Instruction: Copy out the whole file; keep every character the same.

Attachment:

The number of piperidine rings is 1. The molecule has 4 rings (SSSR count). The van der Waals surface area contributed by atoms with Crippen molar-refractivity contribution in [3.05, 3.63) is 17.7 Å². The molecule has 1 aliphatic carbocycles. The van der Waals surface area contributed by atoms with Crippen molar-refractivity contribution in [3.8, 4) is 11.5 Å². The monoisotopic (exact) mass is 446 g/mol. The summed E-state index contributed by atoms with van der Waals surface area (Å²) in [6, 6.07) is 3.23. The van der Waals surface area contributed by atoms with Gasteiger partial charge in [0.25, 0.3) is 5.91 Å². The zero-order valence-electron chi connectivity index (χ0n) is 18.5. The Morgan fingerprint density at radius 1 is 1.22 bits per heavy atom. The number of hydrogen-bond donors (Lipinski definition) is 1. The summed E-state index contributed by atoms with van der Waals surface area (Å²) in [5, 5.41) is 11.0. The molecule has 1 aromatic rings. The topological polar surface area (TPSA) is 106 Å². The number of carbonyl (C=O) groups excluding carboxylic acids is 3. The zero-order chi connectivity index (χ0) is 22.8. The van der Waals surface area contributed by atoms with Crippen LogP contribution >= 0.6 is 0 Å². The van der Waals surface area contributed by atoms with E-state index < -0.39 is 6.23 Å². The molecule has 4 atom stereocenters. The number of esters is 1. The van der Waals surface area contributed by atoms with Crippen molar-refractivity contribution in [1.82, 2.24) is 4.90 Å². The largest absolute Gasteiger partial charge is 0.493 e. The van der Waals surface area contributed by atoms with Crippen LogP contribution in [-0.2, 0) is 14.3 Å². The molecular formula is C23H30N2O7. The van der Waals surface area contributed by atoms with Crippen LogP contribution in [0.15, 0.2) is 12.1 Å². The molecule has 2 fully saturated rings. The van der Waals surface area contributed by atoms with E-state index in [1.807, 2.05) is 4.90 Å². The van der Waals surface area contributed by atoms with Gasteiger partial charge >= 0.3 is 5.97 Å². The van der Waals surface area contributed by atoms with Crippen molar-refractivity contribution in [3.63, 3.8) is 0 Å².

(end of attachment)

The number of piperidine rings is 1. The molecule has 4 rings (SSSR count). The van der Waals surface area contributed by atoms with Crippen molar-refractivity contribution in [3.05, 3.63) is 17.7 Å². The molecule has 1 aliphatic carbocycles. The van der Waals surface area contributed by atoms with Crippen molar-refractivity contribution in [3.8, 4) is 11.5 Å². The monoisotopic (exact) mass is 446 g/mol. The summed E-state index contributed by atoms with van der Waals surface area (Å²) in [6, 6.07) is 3.23. The van der Waals surface area contributed by atoms with Gasteiger partial charge in [0.25, 0.3) is 5.91 Å². The zero-order valence-electron chi connectivity index (χ0n) is 18.5. The Morgan fingerprint density at radius 1 is 1.22 bits per heavy atom. The number of hydrogen-bond donors (Lipinski definition) is 1. The summed E-state index contributed by atoms with van der Waals surface area (Å²) in [5, 5.41) is 11.0. The molecule has 1 aromatic rings. The topological polar surface area (TPSA) is 106 Å². The number of carbonyl (C=O) groups excluding carboxylic acids is 3. The zero-order chi connectivity index (χ0) is 22.8. The van der Waals surface area contributed by atoms with Crippen LogP contribution >= 0.6 is 0 Å². The van der Waals surface area contributed by atoms with E-state index < -0.39 is 6.23 Å². The molecule has 4 atom stereocenters. The number of esters is 1. The van der Waals surface area contributed by atoms with Crippen molar-refractivity contribution in [1.82, 2.24) is 4.90 Å². The largest absolute Gasteiger partial charge is 0.493 e. The van der Waals surface area contributed by atoms with Crippen LogP contribution in [-0.2, 0) is 14.3 Å². The molecular formula is C23H30N2O7. The van der Waals surface area contributed by atoms with Crippen LogP contribution in [0.15, 0.2) is 12.1 Å². The molecule has 2 fully saturated rings. The van der Waals surface area contributed by atoms with E-state index in [1.807, 2.05) is 4.90 Å². The van der Waals surface area contributed by atoms with Gasteiger partial charge >= 0.3 is 5.97 Å². The van der Waals surface area contributed by atoms with Crippen molar-refractivity contribution in [3.63, 3.8) is 0 Å².